Tuesday, May 19, 2009

Graph of religious switching

Here's a chart created by Michael Bell of InternetMonk. The top row represents people's religion as children, the bottom is their religion as adults. The lines between them represent switching. So, starting from the left, the red line up and down demonstrates the portion of people raised without religion and who have no religion as adults. The next line over, that goes to the green bar, are the individuals who switch from no religion to Catholicism. Note that it's pretty narrow suggesting that not many people raised without religion switch to Catholicism.

While Christians focus on loses out of Christianity into no religion, the reverse happens to, perhaps to a greater degree. It appears that a greater proportion of non-religous people become Evangelical than the reverse. In general, non-religion is a leaky bucket, losing a lot of its people to Christianity.

Also, there isn't much switching into Caholicism, but there sure is a lot out.

Other observations?

7 comments:

Patti said...

No-religion is a leaky bucket, but the number of losses from all the religious categories into no-religion looks like it far out-weighs the number who convert to Christianity in its various forms. No-religion doubles in size while all the other categories except Catholicism stay roughly the same with their additions pretty closely matching their losses...

Joshua said...

Yes, more are going into it than out of it, so it is growing... still, as a percentage, more go out of it than other groups.

The growth of the no religion group seems to have slowed down since 2000.

Bea said...

I wonder how this graph would vary in a European or Canadian context (I assume the graph represents American numbers). I would suspect that the leakage to No Religion (as well as the overall dominance of No Religion) would be much greater in those countries.

This graph is especially timely for me because of a debate I've been having at my blog with a reader who argues that teaching religious beliefs to one's children renders them less free to choose what to believe later in life.

eclecticchristian.com said...

Bea,

I have not seen data that would assist me in creating Canadian or European graphs. (I am Canadian by the way.)

The Evangelical church in Canada in Canada, while proportionally smaller than that of the U.S., seems to be quite healthy and growing. I had always assumed (wrongly it seems) that the growth had come as a result of the mainline church.

In Canada there has been a huge rejection of the Catholic church from those raised Catholic. Many of those who have rejected it would still call themselves Catholic.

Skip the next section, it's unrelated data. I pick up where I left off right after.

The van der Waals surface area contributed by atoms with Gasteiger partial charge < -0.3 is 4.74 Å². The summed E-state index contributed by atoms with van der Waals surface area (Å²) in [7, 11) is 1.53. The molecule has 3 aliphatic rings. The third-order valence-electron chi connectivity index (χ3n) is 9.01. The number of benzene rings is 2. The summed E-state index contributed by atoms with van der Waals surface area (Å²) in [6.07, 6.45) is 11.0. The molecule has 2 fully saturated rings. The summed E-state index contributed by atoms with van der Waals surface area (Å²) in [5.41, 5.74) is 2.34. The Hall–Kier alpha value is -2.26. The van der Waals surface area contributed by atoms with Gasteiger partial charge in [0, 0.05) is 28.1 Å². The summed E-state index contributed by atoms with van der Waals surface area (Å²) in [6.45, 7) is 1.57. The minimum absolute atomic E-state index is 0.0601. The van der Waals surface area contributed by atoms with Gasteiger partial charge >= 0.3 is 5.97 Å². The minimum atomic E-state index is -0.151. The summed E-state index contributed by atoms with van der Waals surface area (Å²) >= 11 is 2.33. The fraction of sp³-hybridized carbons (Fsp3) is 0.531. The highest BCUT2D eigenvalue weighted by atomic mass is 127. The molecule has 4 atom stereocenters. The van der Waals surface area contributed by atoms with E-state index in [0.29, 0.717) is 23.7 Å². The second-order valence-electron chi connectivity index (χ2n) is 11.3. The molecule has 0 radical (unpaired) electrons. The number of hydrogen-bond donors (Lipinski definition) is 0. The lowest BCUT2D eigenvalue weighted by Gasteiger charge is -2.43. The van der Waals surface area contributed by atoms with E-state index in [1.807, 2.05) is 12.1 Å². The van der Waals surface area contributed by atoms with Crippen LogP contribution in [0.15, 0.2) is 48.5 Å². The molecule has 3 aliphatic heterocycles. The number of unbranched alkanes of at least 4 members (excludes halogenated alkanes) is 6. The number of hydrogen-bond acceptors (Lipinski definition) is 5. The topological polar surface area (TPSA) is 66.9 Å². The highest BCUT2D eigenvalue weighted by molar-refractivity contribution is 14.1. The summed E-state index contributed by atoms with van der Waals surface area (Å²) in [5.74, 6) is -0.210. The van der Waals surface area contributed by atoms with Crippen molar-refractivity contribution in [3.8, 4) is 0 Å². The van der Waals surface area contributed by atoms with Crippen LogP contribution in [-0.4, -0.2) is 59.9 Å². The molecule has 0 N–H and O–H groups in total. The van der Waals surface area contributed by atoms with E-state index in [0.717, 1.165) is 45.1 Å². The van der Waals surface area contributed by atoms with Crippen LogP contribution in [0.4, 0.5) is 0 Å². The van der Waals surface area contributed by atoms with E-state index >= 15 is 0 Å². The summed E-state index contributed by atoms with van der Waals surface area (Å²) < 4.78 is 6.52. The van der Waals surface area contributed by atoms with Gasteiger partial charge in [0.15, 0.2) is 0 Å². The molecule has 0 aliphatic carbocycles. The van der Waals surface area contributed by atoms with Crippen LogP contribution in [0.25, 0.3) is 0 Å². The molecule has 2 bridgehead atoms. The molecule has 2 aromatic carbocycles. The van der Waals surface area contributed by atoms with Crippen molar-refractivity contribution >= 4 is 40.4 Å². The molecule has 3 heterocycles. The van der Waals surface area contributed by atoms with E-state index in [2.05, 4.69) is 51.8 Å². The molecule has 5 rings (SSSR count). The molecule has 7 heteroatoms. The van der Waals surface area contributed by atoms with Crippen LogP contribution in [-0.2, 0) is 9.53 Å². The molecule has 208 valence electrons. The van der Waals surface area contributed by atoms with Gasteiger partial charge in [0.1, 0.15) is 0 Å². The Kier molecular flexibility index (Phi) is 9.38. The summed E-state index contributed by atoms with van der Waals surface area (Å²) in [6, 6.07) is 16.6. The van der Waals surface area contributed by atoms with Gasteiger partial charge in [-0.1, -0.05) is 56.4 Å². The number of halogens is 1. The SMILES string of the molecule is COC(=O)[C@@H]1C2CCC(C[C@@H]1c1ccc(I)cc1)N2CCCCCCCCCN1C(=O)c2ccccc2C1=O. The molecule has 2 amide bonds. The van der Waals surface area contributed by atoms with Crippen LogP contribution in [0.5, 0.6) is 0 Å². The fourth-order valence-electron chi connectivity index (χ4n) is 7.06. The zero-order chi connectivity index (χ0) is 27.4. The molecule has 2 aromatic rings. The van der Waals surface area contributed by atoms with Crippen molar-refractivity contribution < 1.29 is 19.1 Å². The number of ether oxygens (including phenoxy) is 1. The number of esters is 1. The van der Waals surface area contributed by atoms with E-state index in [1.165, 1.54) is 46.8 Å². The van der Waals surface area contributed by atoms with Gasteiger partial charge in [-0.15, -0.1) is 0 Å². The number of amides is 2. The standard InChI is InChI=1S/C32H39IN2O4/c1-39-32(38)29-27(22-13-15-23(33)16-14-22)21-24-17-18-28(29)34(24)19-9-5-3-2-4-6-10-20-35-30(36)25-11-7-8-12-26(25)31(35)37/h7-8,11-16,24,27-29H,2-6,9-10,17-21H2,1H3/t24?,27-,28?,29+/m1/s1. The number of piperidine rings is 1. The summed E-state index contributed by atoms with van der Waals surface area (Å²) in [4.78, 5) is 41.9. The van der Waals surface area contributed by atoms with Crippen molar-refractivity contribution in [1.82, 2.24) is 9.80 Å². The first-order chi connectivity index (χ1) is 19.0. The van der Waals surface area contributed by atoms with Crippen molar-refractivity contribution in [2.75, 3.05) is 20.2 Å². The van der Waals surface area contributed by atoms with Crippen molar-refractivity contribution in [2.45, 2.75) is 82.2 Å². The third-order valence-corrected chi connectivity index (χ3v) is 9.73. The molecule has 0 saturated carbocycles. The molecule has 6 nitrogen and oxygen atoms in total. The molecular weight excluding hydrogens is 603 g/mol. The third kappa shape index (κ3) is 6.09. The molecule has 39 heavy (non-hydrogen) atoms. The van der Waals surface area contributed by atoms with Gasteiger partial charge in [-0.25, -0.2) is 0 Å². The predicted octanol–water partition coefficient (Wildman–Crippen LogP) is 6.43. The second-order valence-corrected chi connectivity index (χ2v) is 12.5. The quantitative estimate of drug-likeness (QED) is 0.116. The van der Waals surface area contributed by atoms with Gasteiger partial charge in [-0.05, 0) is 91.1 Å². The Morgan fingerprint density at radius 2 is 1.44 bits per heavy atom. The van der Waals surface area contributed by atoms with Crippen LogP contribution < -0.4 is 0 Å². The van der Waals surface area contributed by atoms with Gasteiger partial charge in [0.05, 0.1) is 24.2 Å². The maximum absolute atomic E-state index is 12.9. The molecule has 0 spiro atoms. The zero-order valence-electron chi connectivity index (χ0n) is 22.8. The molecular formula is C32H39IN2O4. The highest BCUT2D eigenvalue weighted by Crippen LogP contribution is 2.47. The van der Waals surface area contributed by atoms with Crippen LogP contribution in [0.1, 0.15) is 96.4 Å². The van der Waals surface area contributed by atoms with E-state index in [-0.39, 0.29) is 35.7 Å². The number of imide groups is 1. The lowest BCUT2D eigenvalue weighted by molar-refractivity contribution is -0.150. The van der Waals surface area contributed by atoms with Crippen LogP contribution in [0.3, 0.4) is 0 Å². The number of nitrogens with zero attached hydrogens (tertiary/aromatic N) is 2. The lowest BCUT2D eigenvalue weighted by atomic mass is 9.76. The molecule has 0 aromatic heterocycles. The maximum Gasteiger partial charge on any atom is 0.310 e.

This of course is one of the underlying problems of the chart, it does not show the depth of commitment.

In Quebec, for example, the province that has the highest proportions of Catholics, 34.6% of co-habitating couples are not married. This would be completely at odds with the Catholic church, yet most of these would call themselves Catholic in any survey.

Mike Bell

Brad Wright said...

Good question, and I don't know the answer. There might be data available for some of the Euro countries, but I'd have to dig around for it. (And, I'm not up to making such a cool graph as Mike did).

Mike, it would be interesting to see a direct comparison of the U.S. and Canada, to see how the Evangelical church fares differently in each place.

Catholics switching out of the church seems a chronic problem in both countries, but I would imagine that Canada doesn't have the inflow of Catholic immigrants that we do, so the relevant size of their church might be shrinking like the Mainline church here.

Jay Livingston said...

@Bea: "teaching religiot us beliefs to one's children renders them less free to choose what to believe later in life."

If we assume that the no-religion people don't make much effort to teach their (non)beliefs to their children, the data here support that idea.

It's also interesting that the group that gains the most (in terms of percentage, as Patti noted) is the one that proselytizes the least.

Anyway, it's a nice chart. I think I saw something like this at MOMA.

Bea said...

It seems astonishing to me that parents of children raised in no religion will find that 50% of them migrate toward religious belief. I can't imagine that would be true in the more culturally secular parts of the world like Canada and Europe.